The Highlands House System is a traditional feature of British schools and is similar to the University college system. The famous Bishop Cotton School, founded on 28 July 1859, was one of the first schools in the world to initiate and implement the idea of the house system, as a means of organising games and sports in schools as part of their daily co-curricular activities.
The aim of the project is to create a sense of belonging and pride in Highlands School Barcelona, developing togetherness and strength among the pupils, and providing a dynamic motivation during their school life at Highlands Barcelona.
In this way, each pupil will have a sense of belonging to their home as they will consider it as family, as they will remain there throughout their schooling.
The benefits are many; the development of personal and social skills, student responsibility, care for the environment, willingness to learn and behave, cooperation between students of different ages?
The House System is divided into 4 houses representing the 4 saints of the UK.
The students are the ones who have created the coat of arms, flag, mottos, values and song of each house, making the project their own from the beginning. In addition, each house is assigned a “Head teacher”:
“Head teachers”(who will be teachers).
“House Captains” (who will be pupils)
“Family chairman” (parents of pupils)
A room in the school for different activities that they will have to decorate and decorate to their liking.
During the school year our Highlands House System is a competition between houses, where points are awarded or deducted for the activities carried out by each house, so that at the end of the school year a winning house is designated. All kinds of activities are valued, ranging from attitude, punctuality, respect, obedience, academic results of the students, to the activities carried out during Highlands Week, among others.
St. Andrew’s House
Saint Andrew, patron saint of Scotland, was the first disciple of Jesus. He was born in Bethsaida on the Sea of Galilee and was a fisherman. St Andrew was originally a disciple of St John the Baptist and left everything to follow Jesus. He preached the gospel in Asia Minor and was martyred and crucified in Greece. He asked to be tied to a cross in the shape of an X, as he considered himself worthy of being crucified like Jesus. Saint Andrew is depicted attached to or holding an X-shaped cross, symbolic of the gospel of his preaching.
The coat of arms of St Andrew’s contains the flag of St Andrew, the white cross on a blue field, the emblem of Highlands School on a field of Scottish tartan, the horse and the thistle. The gold crown evokes the heavenly reward. The main colours of the house are blue, white and violet. November 30th is Saint Andrew’s Day.
The main values of the house of Saint Andrew are: hope, humility, generosity and responsibility.
St. David’s House
Saint David, patron saint of Wales, was born around the year 500. He became a priest, dedicated himself to missionary work and founded many monasteries. He led a life of austerity and prayer, hard work and study. Saint David was declared archbishop by popular acclaim and became a spiritual leader throughout Britain. He died at almost 90 years of age. Saint David is depicted standing on a mound with a dove on his shoulders, a symbol of his impressive eloquence.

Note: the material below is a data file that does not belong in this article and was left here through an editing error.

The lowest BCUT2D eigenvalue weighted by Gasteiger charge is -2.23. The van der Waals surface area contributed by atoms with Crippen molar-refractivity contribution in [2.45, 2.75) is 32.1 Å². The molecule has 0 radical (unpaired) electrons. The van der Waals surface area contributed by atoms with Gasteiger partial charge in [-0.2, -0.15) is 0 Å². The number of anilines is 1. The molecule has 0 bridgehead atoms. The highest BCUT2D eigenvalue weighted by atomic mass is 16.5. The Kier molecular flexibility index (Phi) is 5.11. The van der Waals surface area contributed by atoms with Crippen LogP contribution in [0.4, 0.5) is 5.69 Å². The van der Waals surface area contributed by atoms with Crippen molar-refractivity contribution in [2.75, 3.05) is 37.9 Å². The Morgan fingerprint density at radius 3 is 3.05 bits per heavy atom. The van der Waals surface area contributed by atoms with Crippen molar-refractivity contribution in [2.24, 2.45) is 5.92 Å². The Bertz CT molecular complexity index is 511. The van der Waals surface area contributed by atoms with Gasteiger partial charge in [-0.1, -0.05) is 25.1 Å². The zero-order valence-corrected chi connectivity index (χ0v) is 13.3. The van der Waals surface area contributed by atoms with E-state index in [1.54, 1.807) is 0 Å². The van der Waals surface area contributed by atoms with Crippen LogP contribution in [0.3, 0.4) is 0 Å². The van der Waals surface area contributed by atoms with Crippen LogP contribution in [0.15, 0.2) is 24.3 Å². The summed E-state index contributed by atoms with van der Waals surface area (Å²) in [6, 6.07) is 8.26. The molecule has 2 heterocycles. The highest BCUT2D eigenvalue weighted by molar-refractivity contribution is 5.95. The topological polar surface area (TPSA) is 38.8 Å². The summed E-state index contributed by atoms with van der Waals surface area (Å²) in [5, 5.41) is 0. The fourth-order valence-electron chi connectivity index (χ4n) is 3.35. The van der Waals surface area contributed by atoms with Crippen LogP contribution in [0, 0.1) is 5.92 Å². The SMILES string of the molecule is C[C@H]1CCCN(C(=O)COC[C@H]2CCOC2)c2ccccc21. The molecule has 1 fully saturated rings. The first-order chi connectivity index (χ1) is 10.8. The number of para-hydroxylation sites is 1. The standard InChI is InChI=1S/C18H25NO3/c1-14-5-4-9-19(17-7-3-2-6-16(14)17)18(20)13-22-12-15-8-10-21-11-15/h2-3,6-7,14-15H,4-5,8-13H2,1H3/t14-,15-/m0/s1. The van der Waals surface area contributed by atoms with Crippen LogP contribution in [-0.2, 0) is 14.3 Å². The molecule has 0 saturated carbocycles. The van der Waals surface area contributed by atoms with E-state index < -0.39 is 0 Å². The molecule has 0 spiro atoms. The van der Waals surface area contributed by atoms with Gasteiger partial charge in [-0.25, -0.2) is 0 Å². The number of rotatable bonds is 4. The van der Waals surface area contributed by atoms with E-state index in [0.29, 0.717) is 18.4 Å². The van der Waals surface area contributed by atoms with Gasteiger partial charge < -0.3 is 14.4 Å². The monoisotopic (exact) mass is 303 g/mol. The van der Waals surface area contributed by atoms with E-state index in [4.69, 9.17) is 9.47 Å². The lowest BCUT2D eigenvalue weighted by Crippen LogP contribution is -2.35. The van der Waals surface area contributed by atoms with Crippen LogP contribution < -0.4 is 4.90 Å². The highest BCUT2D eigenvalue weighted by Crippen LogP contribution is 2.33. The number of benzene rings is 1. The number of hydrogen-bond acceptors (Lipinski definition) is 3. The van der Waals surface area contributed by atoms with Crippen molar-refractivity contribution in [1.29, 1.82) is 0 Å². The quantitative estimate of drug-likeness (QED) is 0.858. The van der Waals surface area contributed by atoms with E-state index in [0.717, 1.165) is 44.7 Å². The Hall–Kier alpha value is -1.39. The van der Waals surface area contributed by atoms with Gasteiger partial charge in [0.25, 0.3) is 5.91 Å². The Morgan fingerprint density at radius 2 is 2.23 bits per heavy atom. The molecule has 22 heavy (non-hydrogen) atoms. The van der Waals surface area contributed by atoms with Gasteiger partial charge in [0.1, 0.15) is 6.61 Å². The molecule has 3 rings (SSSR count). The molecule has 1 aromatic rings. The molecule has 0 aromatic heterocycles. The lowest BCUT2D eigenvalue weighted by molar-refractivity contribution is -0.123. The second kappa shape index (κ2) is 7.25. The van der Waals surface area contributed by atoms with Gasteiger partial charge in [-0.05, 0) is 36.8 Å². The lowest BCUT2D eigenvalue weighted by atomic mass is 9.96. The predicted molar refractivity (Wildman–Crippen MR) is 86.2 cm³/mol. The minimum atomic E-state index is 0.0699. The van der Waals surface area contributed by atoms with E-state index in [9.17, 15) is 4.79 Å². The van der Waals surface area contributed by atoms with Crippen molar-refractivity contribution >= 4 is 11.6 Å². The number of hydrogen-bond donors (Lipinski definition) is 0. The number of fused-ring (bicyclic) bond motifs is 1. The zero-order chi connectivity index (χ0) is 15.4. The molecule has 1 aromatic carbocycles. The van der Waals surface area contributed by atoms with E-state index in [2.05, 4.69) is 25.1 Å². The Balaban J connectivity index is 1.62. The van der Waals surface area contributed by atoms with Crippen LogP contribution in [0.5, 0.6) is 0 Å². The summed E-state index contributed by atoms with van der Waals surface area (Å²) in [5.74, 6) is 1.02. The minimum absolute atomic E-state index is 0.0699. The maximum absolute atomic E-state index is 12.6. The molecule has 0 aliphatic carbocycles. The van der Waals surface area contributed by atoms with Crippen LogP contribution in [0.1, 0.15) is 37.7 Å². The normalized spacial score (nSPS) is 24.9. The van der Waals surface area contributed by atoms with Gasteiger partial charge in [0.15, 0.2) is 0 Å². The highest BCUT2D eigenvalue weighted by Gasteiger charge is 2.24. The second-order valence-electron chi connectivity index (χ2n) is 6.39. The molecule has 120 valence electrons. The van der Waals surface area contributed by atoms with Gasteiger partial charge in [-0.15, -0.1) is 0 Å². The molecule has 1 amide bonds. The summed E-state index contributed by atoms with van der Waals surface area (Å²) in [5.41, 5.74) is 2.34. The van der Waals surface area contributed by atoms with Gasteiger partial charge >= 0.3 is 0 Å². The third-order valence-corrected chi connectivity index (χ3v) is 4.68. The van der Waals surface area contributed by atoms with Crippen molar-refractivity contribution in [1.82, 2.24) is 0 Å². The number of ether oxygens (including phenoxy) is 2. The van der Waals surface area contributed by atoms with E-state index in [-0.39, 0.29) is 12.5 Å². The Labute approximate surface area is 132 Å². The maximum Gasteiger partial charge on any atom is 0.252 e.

The coat of arms of the House of Saint David contains the flag of Saint David, the yellow cross on a black field, the emblem of Highlands School on a field of Scottish tartan, the dragon and the daffodil, symbols of the House. The golden crown evokes the heavenly reward. The main colours of the house are yellow, white and black. March 1st is Saint David’s day.
The main values of the house of Saint David are: charity, purity, loyalty and effort. Its members try to behave with kindness and truthfulness.
St. George’s House
Saint George, patron saint of England, was born around 280. He was originally from Cappadocia (now Turkey) and served in the Roman army. When Diocletian, the Roman emperor, began his persecution of Christians, Saint George declared himself a Christian and therefore denied the false idols. He suffered many tortures because of his faith and died a martyr’s death at the age of 23. Saint George is depicted as a knight slaying a dragon, symbol of the conquest of evil.
The coat of arms of the house of Saint George contains the flag of Saint George, the red cross of a martyr on a white field; the emblem of Highlands School on a field of Scottish tartan; the lion and the rose. The golden crown evoking the heavenly reward. The main colours of the house are red, white and gold.
The main values of the house of St George are: justice, strength, courage and honour.
Members of St. George’s try to behave with honesty and courage.
St. Patrick’s House
Saint Patrick, patron saint of Ireland, was born around 385. When he was about fourteen years old, Irish horsemen captured him as a slave for six years to tend flocks of sheep. He converted to Christianity and returned to Ireland to spend the rest of his life working as a Christian missionary. He died at the age of 76. Saint Patrick is depicted leading serpents, a symbol of cleansing from paganism, or showing the three leaves of the shamrock to explain the mystery of the Holy Trinity.
The coat of arms of Saint Patrick’s House contains the flag of Saint Patrick, the red saltire on a white field, the emblem of Highlands School on a field of Scottish tartan, the stag and the shamrock, symbols of the House. The crown evokes the heavenly reward. The main house colours are green, white and orange. 17th March is Saint Patrick’s Day.
The main values of Saint Patrick’s House are: faith, honesty, commitment and perseverance. Its members try to act with truthfulness and dedication.